Brett Roper


Local outdoors columnist

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Most Americans support hunting because the endeavor follows the rules of “fair chase.” This term was coined by the Boone and Crockett Club in the late 1800s and is defined as “the ethical, sportsmanlike, and lawful pursuit and taking of any free-ranging wild, native North American big game animal.”

As fair chase principles were incorporated into wildlife regulations, they eliminated commercial hunting, an activity that was driving wild game species towards extinction, and replaced it with sport hunters and sustainable harvest.

Fair chase means hunters behave in ways that honor their prey. This mentality leads each hunter down slightly different paths depending upon their skills and experience.

For example, I would let my teenage son pursue a deer encountered while driving down a Forest Service road since he has never harvested one. Given the amount of time he has spent behind a rifle, however, means he should not take a shot over 200 yards. In contrast, I would not hunt most animals I encountered crossing a road but I would take a shot up to around 300 yards.

Such decisions are internal, as there is no law about hunting an animal spotted from the road or how long a shot is too long. Ethical choices are why hunters and non-hunters alike get upset when someone arrows the buck roaming the neighborhood because they found a loophole in the law.

Fair chase elicits broad public support as its goals include humanely harvesting animals and consuming their meat. These goals are achieved through practice. With the hunting season winding down, the next seven months should be about trips to the shooting range, summer hikes exploring new areas and cooking appetizing meals with the meat in your freezer. Improving your skills during the offseason will increase your appreciation of all the wildlife you encounter while limiting the number of wounded animals left in the woods.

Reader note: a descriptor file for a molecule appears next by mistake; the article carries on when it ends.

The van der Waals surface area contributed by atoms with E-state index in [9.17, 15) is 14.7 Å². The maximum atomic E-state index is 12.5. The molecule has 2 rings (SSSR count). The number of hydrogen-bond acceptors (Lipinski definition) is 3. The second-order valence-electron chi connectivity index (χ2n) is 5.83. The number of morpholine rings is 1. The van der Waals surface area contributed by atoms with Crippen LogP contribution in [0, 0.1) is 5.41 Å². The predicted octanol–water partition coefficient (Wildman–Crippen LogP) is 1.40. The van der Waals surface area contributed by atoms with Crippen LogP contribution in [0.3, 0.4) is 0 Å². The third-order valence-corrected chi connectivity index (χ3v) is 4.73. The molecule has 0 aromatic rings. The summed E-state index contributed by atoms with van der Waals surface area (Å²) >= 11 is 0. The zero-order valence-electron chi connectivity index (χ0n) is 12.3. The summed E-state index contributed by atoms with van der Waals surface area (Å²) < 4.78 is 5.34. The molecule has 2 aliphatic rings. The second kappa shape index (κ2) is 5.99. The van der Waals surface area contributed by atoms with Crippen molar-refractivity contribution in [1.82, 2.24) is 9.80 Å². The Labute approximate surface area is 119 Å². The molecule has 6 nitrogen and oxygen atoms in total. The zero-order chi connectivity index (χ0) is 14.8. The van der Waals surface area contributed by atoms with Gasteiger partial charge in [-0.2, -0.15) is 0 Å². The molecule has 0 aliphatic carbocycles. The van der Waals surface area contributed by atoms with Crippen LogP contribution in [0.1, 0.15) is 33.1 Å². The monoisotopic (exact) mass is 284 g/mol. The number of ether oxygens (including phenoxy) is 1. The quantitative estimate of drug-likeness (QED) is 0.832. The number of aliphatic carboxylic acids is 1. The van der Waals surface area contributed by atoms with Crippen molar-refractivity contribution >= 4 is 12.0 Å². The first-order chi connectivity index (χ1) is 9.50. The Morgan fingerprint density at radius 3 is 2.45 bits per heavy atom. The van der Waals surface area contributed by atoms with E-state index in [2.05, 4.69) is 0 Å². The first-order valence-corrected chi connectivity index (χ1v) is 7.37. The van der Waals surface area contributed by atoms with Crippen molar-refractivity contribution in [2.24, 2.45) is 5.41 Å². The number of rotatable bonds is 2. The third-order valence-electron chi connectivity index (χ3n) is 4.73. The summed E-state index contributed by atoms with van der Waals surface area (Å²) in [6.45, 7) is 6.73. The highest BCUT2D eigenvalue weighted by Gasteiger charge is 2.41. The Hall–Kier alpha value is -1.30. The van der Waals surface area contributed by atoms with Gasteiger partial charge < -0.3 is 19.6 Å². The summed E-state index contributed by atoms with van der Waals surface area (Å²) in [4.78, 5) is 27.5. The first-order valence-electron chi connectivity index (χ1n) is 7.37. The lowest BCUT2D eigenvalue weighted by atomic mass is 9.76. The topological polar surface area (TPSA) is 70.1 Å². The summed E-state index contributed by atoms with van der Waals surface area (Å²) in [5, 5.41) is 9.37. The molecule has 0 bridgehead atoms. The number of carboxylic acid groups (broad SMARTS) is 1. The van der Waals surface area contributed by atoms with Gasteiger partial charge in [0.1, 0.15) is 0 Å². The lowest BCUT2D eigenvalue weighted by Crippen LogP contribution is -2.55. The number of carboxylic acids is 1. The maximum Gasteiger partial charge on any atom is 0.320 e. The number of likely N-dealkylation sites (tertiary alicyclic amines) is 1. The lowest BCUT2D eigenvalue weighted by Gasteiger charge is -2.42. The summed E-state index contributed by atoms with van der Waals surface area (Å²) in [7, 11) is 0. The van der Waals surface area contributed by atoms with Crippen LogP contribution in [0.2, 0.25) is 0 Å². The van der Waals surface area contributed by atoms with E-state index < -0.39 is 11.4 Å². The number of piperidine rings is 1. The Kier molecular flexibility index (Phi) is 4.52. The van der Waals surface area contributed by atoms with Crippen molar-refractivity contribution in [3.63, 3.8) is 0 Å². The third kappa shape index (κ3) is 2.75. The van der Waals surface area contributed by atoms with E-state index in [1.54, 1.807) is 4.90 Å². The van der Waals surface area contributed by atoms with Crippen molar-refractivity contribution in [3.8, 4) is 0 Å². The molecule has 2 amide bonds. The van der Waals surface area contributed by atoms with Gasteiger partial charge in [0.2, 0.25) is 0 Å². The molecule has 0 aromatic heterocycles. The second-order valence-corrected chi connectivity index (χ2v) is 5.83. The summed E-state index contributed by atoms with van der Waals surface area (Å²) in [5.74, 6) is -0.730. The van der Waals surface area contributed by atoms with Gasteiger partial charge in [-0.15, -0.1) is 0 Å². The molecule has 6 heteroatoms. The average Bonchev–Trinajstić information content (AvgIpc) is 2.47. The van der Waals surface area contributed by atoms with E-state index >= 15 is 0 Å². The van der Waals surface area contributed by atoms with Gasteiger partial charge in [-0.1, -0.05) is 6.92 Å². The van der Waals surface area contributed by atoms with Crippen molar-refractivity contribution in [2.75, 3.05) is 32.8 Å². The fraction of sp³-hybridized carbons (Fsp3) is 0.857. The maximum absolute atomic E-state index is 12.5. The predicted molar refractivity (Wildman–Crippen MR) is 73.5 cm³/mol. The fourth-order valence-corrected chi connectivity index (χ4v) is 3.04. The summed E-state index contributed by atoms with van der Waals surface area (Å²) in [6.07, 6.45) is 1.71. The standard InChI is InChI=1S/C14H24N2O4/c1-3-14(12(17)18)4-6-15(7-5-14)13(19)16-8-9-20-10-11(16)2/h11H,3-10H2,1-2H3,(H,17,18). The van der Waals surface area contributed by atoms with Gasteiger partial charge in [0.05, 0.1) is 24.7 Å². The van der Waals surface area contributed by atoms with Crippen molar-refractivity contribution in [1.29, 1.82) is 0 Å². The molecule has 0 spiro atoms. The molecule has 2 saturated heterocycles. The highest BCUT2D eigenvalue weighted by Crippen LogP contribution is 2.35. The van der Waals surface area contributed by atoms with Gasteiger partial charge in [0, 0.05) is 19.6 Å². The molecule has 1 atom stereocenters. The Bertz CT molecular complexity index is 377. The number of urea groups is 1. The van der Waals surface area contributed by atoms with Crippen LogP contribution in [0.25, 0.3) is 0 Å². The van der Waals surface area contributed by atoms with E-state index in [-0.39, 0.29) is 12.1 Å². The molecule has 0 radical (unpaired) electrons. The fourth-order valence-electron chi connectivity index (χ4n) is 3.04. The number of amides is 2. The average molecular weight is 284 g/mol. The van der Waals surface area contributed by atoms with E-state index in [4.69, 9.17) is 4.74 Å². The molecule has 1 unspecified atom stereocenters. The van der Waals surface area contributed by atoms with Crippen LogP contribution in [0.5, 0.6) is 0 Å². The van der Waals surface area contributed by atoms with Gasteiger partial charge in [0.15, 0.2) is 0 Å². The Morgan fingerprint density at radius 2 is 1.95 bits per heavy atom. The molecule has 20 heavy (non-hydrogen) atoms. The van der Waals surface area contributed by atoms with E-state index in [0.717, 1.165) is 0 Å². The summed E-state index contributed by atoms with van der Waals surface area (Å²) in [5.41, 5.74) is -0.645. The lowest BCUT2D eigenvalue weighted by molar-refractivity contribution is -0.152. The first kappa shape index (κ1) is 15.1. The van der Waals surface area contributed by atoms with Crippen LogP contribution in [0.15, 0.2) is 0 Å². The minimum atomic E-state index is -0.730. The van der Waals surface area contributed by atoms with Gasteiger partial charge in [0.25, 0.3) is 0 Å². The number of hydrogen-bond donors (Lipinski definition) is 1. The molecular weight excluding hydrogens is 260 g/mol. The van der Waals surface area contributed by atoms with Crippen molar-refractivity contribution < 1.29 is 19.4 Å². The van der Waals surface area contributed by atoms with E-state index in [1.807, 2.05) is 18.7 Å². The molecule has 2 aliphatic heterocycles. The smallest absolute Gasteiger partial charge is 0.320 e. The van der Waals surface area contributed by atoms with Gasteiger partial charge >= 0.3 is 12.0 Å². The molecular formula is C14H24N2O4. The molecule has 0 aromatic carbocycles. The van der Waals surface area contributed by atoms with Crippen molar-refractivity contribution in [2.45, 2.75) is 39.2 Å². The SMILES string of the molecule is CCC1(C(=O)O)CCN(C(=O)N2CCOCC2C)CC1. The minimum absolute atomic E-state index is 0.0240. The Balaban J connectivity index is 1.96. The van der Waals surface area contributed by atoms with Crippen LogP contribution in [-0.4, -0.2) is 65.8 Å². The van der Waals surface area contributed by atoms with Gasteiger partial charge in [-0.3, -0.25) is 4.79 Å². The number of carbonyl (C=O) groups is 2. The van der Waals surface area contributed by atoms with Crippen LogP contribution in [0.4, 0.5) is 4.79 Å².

One aspect of treating fish and wildlife with respect is for hunters to behave “in a manner that does not give the hunter an improper advantage over such animals.” The most obvious way to gain an advantage is to not follow the rules.

A current example of violating the law is taking vehicles into areas where they aren’t permitted. The Forest Service and the Bureau of Land Management have designated roads and trails open to motorized use. Most hunters in Northern Utah and Southeast Idaho seem to have adjusted to these closures.

My deer hunting experience last fall in Southern Utah suggests many hunters away from populated areas see road closures as suggestions rather than laws. Given the limited number of game wardens nationally, hunters must choose to do the right thing as rarely will someone be looking over their shoulder.

An ethical question related to fair chase that has surfaced in Utah is the use of bait. Bait has long been illegal when pursuing birds but remains legal in many circumstances when hunting predators. This distinction reflects historic values placed on different animals that may be changing. Most western hunters, however, consider it unethical to use food to attract deer or elk into a hunter’s rifle sight. My cursory review suggests Utah and Arizona are the only western states that allow bait for big game. This rule needs to change in Utah and even if it doesn’t, hunters should avoid the practice.

One technology people are starting to question relative to fair chase are motion sensing cameras. Arizona is considering banning these devices on public lands within a mile of water. Some might wonder why these devices are problematic. For one, nearly every water source I visit in Logan Canyon during August has a camera pointed at it. The second concern are people coming and going to set and download pictures from these cameras are displacing wildlife from important habitat. And finally, the use of game cameras makes scouting a less intensive activity that could increase animosity among hunters that want to be in the same location.

One of the greatest values of fair chase is it fosters sustainable hunting. Given the increase development for natural resource extraction and urban sprawl, populations of many big game species have been flat or slowly declining over the last decade. Combine this with the increasing number of hunters due to the pandemic and people moving to the Intermountain West, one of the more difficult tasks in the near future will be purchasing the tag you want. While this is problematic, the implementation of fair chase rules is still far superior than not having animals to chase at all.

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